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Nautilus Expands Footprint to San Diego

BIOTECH: Firm Taps Local Talent for Proteomics Platform Tool

Nautilus Biotechnology, Inc. is expanding its footprint across the West Coast.

Nick Nelson
Nautilus Biotechnology, Inc.

On Jan. 26, the Seattle-based biotech announced the opening of its new office space at University Town Center. The 7,000-square-foot space adds a San Diego hub to Nautilus’ established presence in its headquarters of Seattle and its San Francisco Bay Area hub.

“We are excited to establish a third location for our growing team, extending beyond Seattle and the San Francisco Bay Area into another of the world’s top biotech communities,” said Nick Nelson, senior vice president and chief business officer at Nautilus. “This latest expansion reflects our commitment to building a robust business and scientific community dedicated to understanding the human proteome to help fundamentally revolutionize health and medicine.”

Illumina of Proteomics

“[Nautilus] is one of the more exciting life science tools companies that San Diego has seen,” said Nelson, who will be leading the team at the University Town Center facility.

Nautilus is in the development stage of producing a “very unique type of proteomic reader” capable of single molecule data output, “which is really unprecedented in this space,” he said. “The company is an ambitious vision to revolutionize a part of the life science tools space that hasn’t had a lot of innovation in it for a while.”

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Nautilus’ innovation is a complex next-gen proteomics analysis system being designed “to do a lot of what Illumina did in genomics, but in the proteomics field,” Nelson said, adding that San Diego was the ideal place to locate its mechanical engineering, reagent development, software engineering and bioinformatics facility because of the “great talent pool” in San Diego for each of these specialties.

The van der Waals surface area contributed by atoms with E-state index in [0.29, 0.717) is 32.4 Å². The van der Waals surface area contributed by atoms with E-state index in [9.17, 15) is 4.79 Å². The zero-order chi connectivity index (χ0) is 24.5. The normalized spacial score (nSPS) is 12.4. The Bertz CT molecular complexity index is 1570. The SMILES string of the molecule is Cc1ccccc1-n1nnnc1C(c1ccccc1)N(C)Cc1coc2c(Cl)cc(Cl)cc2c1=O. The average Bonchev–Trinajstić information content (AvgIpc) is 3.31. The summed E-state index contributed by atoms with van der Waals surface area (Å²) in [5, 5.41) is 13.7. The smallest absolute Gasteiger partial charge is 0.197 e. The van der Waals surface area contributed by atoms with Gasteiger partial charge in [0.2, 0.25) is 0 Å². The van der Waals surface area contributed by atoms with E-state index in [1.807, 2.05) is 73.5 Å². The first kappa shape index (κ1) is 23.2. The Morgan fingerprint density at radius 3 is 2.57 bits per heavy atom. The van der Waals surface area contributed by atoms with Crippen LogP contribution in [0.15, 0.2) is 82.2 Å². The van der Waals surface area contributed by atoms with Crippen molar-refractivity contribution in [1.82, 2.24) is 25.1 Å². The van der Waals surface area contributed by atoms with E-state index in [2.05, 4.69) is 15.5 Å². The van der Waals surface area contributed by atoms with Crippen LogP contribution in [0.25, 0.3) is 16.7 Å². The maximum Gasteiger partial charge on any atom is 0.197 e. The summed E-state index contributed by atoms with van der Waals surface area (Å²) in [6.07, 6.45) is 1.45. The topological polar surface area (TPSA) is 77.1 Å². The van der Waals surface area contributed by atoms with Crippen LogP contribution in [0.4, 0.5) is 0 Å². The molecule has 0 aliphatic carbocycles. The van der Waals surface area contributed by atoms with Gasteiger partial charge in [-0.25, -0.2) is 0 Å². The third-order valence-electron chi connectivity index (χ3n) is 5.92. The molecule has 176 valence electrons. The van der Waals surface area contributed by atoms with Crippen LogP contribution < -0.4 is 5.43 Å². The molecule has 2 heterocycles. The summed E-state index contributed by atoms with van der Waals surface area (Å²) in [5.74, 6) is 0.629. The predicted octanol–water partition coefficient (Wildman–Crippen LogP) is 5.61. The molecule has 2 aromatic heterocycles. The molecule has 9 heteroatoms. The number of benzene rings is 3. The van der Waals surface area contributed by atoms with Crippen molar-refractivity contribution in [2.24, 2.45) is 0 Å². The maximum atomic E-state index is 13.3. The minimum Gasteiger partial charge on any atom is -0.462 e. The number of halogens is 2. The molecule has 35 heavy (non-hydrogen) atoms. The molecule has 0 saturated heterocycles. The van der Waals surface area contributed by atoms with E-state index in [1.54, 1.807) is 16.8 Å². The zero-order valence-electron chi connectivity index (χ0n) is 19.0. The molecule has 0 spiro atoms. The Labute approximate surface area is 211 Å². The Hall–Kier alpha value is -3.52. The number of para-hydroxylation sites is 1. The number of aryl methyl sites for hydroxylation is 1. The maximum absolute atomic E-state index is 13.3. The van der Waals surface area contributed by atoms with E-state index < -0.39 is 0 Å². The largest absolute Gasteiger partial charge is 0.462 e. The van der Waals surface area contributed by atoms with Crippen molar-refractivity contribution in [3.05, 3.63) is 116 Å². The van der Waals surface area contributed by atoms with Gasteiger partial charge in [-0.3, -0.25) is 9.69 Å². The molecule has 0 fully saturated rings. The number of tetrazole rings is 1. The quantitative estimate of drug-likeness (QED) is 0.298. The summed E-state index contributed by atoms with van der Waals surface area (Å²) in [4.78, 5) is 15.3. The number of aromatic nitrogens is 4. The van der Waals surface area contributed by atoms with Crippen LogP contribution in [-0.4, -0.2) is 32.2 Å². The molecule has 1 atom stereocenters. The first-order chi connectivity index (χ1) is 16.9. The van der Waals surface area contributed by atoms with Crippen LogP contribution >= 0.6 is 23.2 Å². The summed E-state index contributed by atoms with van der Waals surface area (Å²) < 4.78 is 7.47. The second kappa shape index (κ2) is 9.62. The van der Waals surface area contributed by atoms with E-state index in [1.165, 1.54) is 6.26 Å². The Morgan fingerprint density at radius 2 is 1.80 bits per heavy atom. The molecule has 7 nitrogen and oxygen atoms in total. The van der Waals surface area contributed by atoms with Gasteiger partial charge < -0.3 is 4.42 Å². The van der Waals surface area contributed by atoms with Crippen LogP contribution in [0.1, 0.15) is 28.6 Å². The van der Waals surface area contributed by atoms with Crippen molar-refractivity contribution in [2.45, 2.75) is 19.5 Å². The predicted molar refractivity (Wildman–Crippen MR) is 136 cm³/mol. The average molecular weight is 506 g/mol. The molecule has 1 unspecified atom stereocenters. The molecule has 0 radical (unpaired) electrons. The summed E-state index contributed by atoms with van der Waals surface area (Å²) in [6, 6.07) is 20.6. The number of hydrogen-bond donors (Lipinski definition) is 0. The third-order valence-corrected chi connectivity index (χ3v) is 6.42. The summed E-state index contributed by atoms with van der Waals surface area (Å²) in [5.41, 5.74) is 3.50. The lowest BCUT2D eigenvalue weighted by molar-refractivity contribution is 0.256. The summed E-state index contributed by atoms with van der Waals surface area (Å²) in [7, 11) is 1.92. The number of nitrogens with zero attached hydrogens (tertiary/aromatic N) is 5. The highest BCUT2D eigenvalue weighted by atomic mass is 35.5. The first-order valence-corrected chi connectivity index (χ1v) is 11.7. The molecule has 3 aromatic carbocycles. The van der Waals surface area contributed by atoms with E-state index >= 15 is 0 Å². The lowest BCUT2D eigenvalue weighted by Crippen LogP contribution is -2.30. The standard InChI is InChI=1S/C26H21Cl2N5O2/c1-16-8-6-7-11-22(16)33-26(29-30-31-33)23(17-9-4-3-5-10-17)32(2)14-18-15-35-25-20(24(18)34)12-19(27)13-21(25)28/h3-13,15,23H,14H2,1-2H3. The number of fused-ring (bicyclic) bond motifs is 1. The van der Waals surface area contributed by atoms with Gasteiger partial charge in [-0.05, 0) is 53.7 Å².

Nautilus is currently looking to hire 20 to 30 people in San Diego and envisions expanding its workforce into a “substantial staff,” Nelson said.

“This is a starter space,” he said. “We want to establish roots in the area and really grow from there.”

Promise of Proteomics

Proteomics as a science holds a lot of promise in diagnostics and drug discovery because proteins “are where all the activity in the cell is derived from – biology happens at the protein level,” Nelson said, adding that research into the field has been mostly hampered by the tools to study them, whish are “really not very good.”

“We are good at understanding the genome, but that is predicting what will happen at the protein level,” he said. “To physically read [the proteome], you may find something completely novel that you would never have seen by reading genetic code.”

For those discoveries to happen, a foundational system must be built to read the human proteome at sufficient depth and sensitivity to enable drug discovery.

“The more robust data out there, the more clinical applications start to emerge,” Nelson said. “You’ll see specific biomarkers or patterns of proteins that are important in human health and disease. Those will become readable on our system and over time I see a transition into the clinic, but initially we start as a research tool.”

Proteomics Partnerships

That transition from research to clinical use is already underway.

On Jan. 19, Nautilus announced its fifth early collaboration program – a partnership with the Translational Genomics Research Institute (TGen), part of City of Hope, to explore the utility of the Nautilus platform by studying specific protein targets in diffuse intrinsic pontine glioma (DIPG), a rare and often fatal childhood cancer.

DIPG is a brain tumor that occurs in an area of the brainstem which controls many of the body’s most vital functions such as breathing, blood pressure, and heart rate. Because of its location in the brain and how rapidly it progresses, DIPG is difficult to treat and is regarded as a high-grade malignant brain tumor. DIPG is characterized by specific mutations in genes coding for histone proteins. These affected histones then reprogram the epigenome, ultimately leading to cancer.

Dr. Patrick Pirrotte
Director, Integrated Mass Spectrometry Shared Resource
City of Hope Comprehensive Cancer Center

“Nautilus’ ability to measure mutations and post-translational modifications on individual histone molecules will provide critical new insights into how proteoform variation drives the biology of this terrible disease,” said Dr. Patrick Pirrotte, associate professor at  TGen and  director of Integrated Mass Spectrometry Shared Resource at City of Hope Comprehensive Cancer Center.

Nelson said the partnership with TGen is part of Nautilus’ strategy to collaborate throughout the development process of its platform, ahead of its anticipated commercial launch in 2024. In addition to partnerships, the company also offers a First Access Challenge program “to give a handful of researchers the chance to run a pilot with us with the very first systems that we build.”

Nautilus Biotechnology, Inc.

Founded: 2016
CEO: Sujal Patel
Headquarters: Seattle
Business: Developer of proteomics platform tool
Stock: NAUT (Nasdaq)
Revenue: Pre-revenue
Employees: 140
Website: nautilus.bio
Notable: Nautilus’ proteomic reader is capable of single molecule data output.


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